Scientists discover signs of extraterrestrial summer storms on saturn’s moon

If the european probe huygens were to get caught in a rainstorm when it landed on saturn’s moon titan, it would be a cause for celebration for the scientists involved. They had then found rain above ground for the first time. The chances for this have increased: with ground-based observations, astronomers have already proven the existence of clouds in titan’s atmosphere.

Image taken with the keck telescope from titan. Image: brown et al.

Unlike on earth, however, these clouds do not consist of condensed water. It is much too cold for that with about minus 183 degrees celsius. What the research teams observed with the 10-meter keck ii telescope and the 8-meter gemini north telescope in hawaii are methane clouds that form at altitudes of about 15 kilometers above the south pole. From 3. December 2001 until 4. In march 2002, the scientists took pictures of titan during a total of five nights. This revealed changing patterns, some of which could be clearly identified as clouds.

"We can see how the intensity of the clouds changes within a few hours", says henry roe of the university of california at berkeley, whose team carried out the observations with the gemini telescope. "The clouds are in constant change, although some of them last up to several days."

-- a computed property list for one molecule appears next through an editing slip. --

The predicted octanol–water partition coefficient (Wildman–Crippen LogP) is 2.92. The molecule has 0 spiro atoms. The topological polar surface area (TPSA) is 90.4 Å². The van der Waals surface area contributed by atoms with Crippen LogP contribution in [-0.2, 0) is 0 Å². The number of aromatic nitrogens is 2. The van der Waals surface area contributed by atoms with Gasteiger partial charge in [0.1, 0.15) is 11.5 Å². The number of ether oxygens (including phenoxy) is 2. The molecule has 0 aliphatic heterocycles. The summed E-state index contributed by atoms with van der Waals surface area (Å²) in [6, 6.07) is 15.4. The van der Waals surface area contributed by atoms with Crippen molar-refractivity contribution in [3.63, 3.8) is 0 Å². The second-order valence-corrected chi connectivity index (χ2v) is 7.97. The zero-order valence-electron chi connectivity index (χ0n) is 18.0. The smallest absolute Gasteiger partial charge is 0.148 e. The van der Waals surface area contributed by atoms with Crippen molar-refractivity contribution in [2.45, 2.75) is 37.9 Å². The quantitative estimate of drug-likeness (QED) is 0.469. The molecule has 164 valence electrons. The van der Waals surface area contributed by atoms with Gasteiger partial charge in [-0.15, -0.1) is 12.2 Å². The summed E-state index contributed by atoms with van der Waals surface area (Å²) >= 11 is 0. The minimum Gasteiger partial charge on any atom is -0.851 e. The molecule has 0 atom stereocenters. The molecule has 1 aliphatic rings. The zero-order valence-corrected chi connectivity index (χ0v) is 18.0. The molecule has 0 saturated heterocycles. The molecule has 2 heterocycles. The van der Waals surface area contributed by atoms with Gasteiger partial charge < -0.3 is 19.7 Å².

Scientists explain the concentration of clouds at the south pole by the fact that it is currently summer there. For six years, titan’s southern hemisphere has been continuously illuminated by the sun, which obviously challenges atmospheric circulation. "These clouds seem to resemble our summer thunderstorms on earth, but made of methane instead of water", says antonin bouchez of the california institute of technology. His team worked with the keck telescope.

Image of titan’s south pole with cloud formations. Image: roe et. Al.

"It is the first time that we have found in the solar system such a clear analogy to the terrestrial water cycle."

The two teams, whose research results were published in the current ies of nature and the astrophysical journal, were able to identify the invisible enemy with the help of so-called "cogs" "adaptive optics" take the clearest pictures of the titan so far. This technique compensates for the turbulence in the earth’s atmosphere that causes image distortion by deforming the telescope’s mirrors.

Es wird angenommen, dass die atmosphare des titan in ihrer zusammensetzung der fruhen erdatmosphare ahnelt. Scientists therefore hope that a more detailed on-site investigation by the huygens probe will provide new insights into the origin of life on earth. On the other hand, the chances of finding living organisms there are considered low, given the extremely low temperatures.

However, many researchers are becoming more and more cautious with such predictions in the last years. For example, after simulation experiments at leiden university in the netherlands showed that complex organic chemical processes are possible even in interstellar space at temperatures just above absolute zero, the possibility of life on titan no longer seems so far-fetched. At least the celestial body itself has already become a bit more alive through the discovery of clouds.

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